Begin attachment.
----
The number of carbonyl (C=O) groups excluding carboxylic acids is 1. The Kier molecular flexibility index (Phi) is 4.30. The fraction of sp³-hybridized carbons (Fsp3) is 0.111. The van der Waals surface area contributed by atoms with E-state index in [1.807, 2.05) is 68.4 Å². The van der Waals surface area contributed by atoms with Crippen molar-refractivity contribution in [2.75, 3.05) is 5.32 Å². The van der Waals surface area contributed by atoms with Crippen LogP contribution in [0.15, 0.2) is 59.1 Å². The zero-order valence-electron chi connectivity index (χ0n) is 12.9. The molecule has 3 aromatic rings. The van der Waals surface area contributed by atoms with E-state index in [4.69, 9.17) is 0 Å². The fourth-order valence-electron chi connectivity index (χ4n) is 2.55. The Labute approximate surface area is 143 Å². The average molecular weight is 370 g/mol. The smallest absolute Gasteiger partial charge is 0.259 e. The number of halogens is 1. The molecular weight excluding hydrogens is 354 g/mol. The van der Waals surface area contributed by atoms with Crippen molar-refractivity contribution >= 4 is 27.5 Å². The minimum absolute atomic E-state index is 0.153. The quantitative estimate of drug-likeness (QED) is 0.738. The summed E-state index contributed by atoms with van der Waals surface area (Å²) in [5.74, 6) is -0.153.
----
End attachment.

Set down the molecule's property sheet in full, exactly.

The number of carbonyl (C=O) groups excluding carboxylic acids is 1. The Kier molecular flexibility index (Phi) is 4.30. The fraction of sp³-hybridized carbons (Fsp3) is 0.111. The van der Waals surface area contributed by atoms with E-state index in [1.807, 2.05) is 68.4 Å². The van der Waals surface area contributed by atoms with Crippen molar-refractivity contribution in [2.75, 3.05) is 5.32 Å². The van der Waals surface area contributed by atoms with Crippen LogP contribution in [0.15, 0.2) is 59.1 Å². The zero-order valence-electron chi connectivity index (χ0n) is 12.9. The molecule has 3 aromatic rings. The van der Waals surface area contributed by atoms with E-state index in [4.69, 9.17) is 0 Å². The fourth-order valence-electron chi connectivity index (χ4n) is 2.55. The Labute approximate surface area is 143 Å². The average molecular weight is 370 g/mol. The smallest absolute Gasteiger partial charge is 0.259 e. The number of halogens is 1. The molecular weight excluding hydrogens is 354 g/mol. The van der Waals surface area contributed by atoms with Crippen molar-refractivity contribution >= 4 is 27.5 Å². The minimum absolute atomic E-state index is 0.153. The quantitative estimate of drug-likeness (QED) is 0.738. The summed E-state index contributed by atoms with van der Waals surface area (Å²) in [5.74, 6) is -0.153.